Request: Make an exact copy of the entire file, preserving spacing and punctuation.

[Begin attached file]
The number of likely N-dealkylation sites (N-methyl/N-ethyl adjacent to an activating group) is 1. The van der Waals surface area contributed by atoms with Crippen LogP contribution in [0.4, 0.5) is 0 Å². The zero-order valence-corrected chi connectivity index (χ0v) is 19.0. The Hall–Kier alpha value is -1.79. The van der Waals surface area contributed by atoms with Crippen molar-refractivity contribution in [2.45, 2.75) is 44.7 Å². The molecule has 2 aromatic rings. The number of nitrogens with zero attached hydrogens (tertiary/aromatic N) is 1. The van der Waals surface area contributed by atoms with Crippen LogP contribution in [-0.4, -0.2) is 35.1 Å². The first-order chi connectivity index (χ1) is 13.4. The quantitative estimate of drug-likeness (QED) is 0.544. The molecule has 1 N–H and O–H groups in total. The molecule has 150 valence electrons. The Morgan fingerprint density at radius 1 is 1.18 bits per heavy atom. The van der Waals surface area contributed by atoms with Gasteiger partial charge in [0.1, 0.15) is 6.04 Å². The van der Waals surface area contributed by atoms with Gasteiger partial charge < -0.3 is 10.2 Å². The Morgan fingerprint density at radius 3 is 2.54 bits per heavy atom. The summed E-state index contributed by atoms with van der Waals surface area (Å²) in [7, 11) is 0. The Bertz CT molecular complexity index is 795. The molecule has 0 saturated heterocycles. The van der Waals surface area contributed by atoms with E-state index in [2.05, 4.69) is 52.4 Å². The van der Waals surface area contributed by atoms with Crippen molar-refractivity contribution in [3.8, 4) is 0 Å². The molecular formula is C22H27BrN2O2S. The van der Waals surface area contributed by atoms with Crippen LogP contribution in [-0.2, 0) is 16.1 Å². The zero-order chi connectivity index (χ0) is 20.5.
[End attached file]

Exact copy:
The number of likely N-dealkylation sites (N-methyl/N-ethyl adjacent to an activating group) is 1. The van der Waals surface area contributed by atoms with Crippen LogP contribution in [0.4, 0.5) is 0 Å². The zero-order valence-corrected chi connectivity index (χ0v) is 19.0. The Hall–Kier alpha value is -1.79. The van der Waals surface area contributed by atoms with Crippen molar-refractivity contribution in [2.45, 2.75) is 44.7 Å². The molecule has 2 aromatic rings. The number of nitrogens with zero attached hydrogens (tertiary/aromatic N) is 1. The van der Waals surface area contributed by atoms with Crippen LogP contribution in [-0.4, -0.2) is 35.1 Å². The first-order chi connectivity index (χ1) is 13.4. The quantitative estimate of drug-likeness (QED) is 0.544. The molecule has 1 N–H and O–H groups in total. The molecule has 150 valence electrons. The Morgan fingerprint density at radius 1 is 1.18 bits per heavy atom. The van der Waals surface area contributed by atoms with Gasteiger partial charge in [0.1, 0.15) is 6.04 Å². The van der Waals surface area contributed by atoms with Gasteiger partial charge < -0.3 is 10.2 Å². The Morgan fingerprint density at radius 3 is 2.54 bits per heavy atom. The summed E-state index contributed by atoms with van der Waals surface area (Å²) in [7, 11) is 0. The Bertz CT molecular complexity index is 795. The molecule has 0 saturated heterocycles. The van der Waals surface area contributed by atoms with E-state index in [2.05, 4.69) is 52.4 Å². The van der Waals surface area contributed by atoms with Crippen molar-refractivity contribution in [3.8, 4) is 0 Å². The molecular formula is C22H27BrN2O2S. The van der Waals surface area contributed by atoms with Crippen LogP contribution in [-0.2, 0) is 16.1 Å². The zero-order chi connectivity index (χ0) is 20.5.